The Oscars: Voters must look beyond status quo

There are two lists Hollywood values above all. One is the list of the highest grossing films of the previous year. Last year, “The Avengers” easily topped the list with a gross of more than $623 million, with “The Dark Knight Rises’” $448 million gross in second place. The list included other fan favorites such as “The Hunger Games” and “Skyfall.”

The other list, one could argue, could be just as profitable. It’s the Best Picture nominee list, and just a movie’s presence on the list can bolster box office results. This year’s nominees “Silver Linings Playbook,” “Lincoln,” “Argo,” “Life of Pi,” “Django Unchained,” and “Les Miserables” have each earned more than $100 million, a record number for the Academy.

But what about the other nominees? There’s “Amour,” a foreign film about growing old; “Beasts of the Southern Wild,” an indie which follows a little girl who lives in the Louisiana Bayou; and “Zero Dark Thirty,” which may have once had the steam to reach the $100 million benchmark but faced numerous accuracy problems.

Academy members often bemoan the lower ratings the show has seen the past few years. The general consensus seems to be that the Academy must become more “hip,” as evidenced by Seth MacFarlane’s turn as host, and the disaster the Academy endured when James Franco and Anne Hathaway hosted; Franco appeared stoned the entire time.

But do hosts really mean as much as the films up for consideration? Ask any Oscar nut, and they’ll tell you Bob Hope and Billy Crystal are the most memorable hosts the Oscars have had, and producers brought Crystal on board for 2012’s show in an attempt to draw ratings. However, people won’t be interested in investing three hours of their time in the awards ceremony unless they feel the movies they loved have a true stake in the proceedings. One of the show’s highest rated telecasts came in 1998, when “Titanic,” a movie audiences cared about flocked to and helped gross more than $600 million, dominated and James Cameron actually shouted “I’m king of the world!” onstage. Audiences watched because the big winner was also a cultural phenomenon. Sure, “Argo” and “Silver Linings” have been successful, and the Academy certainly shouldn’t sell out just for ratings.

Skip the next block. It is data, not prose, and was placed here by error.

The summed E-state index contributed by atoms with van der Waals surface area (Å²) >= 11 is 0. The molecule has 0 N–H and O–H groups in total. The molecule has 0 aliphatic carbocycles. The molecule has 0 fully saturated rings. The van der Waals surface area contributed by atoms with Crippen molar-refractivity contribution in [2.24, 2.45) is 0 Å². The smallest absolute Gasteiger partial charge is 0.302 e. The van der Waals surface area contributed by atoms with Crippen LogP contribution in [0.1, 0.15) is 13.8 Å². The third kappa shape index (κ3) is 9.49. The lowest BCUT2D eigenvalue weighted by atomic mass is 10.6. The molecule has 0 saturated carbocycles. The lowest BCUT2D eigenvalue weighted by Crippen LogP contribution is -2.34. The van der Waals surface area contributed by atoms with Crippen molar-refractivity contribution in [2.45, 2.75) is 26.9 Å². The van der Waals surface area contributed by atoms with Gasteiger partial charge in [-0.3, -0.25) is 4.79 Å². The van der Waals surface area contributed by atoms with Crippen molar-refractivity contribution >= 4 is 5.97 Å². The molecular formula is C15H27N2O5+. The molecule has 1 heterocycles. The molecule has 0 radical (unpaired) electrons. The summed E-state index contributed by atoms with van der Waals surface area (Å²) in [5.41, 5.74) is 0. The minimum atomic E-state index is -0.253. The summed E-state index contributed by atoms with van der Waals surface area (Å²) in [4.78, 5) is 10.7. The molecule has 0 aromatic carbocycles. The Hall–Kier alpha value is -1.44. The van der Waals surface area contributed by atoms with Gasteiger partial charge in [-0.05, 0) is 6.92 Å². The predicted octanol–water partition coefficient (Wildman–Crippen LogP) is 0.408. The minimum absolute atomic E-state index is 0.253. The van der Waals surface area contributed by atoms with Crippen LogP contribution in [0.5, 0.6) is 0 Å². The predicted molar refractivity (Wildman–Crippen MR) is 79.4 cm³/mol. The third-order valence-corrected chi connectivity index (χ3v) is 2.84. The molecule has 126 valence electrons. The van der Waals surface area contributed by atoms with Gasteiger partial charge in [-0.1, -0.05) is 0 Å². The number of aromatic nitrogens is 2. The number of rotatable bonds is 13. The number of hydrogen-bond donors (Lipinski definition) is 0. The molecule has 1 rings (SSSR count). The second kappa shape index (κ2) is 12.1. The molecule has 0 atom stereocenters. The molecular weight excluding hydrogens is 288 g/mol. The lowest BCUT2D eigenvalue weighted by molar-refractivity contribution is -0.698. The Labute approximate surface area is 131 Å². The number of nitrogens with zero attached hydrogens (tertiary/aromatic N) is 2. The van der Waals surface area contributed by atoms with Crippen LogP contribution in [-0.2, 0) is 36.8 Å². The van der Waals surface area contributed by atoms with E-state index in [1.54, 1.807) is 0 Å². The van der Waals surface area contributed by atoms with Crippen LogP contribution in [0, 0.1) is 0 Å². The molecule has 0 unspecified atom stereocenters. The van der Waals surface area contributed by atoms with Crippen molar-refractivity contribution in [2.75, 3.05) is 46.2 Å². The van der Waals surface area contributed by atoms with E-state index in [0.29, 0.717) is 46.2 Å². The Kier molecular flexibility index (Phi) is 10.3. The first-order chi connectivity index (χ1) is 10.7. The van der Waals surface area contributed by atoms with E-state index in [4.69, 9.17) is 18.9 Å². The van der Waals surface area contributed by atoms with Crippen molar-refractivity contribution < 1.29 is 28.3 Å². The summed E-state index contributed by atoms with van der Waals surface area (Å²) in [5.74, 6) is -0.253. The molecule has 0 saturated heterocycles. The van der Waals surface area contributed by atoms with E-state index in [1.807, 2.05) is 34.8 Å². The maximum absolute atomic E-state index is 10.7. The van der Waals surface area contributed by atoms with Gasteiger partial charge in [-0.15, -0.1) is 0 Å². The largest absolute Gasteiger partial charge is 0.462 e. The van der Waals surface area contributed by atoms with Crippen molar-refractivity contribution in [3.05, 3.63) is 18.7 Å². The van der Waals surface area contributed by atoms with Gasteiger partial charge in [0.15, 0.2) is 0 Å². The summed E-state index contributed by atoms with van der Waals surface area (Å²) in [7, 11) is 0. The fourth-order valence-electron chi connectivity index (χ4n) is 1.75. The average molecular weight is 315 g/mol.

But when the Academy expanded their nominee list, it was to counteract backlash from omissions such as “The Dark Knight.” “Skyfall” and “The Dark Knight Rises,” films that received positive critical reviews, could have been good nominations that would draw a sizeable viewing audience. Of course they wouldn’t win, but if the Academy wanted to reach the masses, those throw-away nominations could liven up the show. Smaller action thriller “Looper” could have also been a unique nomination.

However, change may not be in the Academy’s nature. According to a 2012 Los Angeles Times report, Oscar voters are nearly 94 percent Caucasian, and 77 percent of voters are male. The median age is 62, and people younger than 50 constitute only 14 percent of the voting populace. Past winners are invited to join the Academy, but the official list of members is a highly guarded secret.

Earlier this year, Academy voting moved online for the first time, and voters simply couldn’t figure out how to use the system. The Academy eventually had to push the deadline back to accommodate the process.

These statistics clearly show the Academy’ need to diversify. The Oscars name a Best Picture each year, but Best Picture by what standards? The moviegoing populace is incredibly diverse, therefore the voting voice needs to represent that standard. Right now, Best Picture is really what one small group believes it should be, and so it really shouldn’t mean so much. Studios use the nominations as advertising tools, as they plaster “Best Picture Nominee!” on every TV spot. The public eats it up, but they should really be more discerning.

This is not to say I dislike this year’s nominees. Yeah, “Flight” should have been nominated. Yeah, “Skyfall” deserved more recognition. But “Argo” will most likely win (a change in my predictions, as the tides have turned), and it deserves it. And I’ll still obsess over the Oscars, because the films that end up being celebrated do deserve it. I just wish the Academy would be more inclusive of the complete film experience and not just the niche Oscar-bait films Hollywood puts out each winter. I truly believe the Academy would see a ratings coup if they opened their eyes.

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About Karsten Burgstahler

Karsten Burgstahler can be reached at or 536-3311 ext.255.

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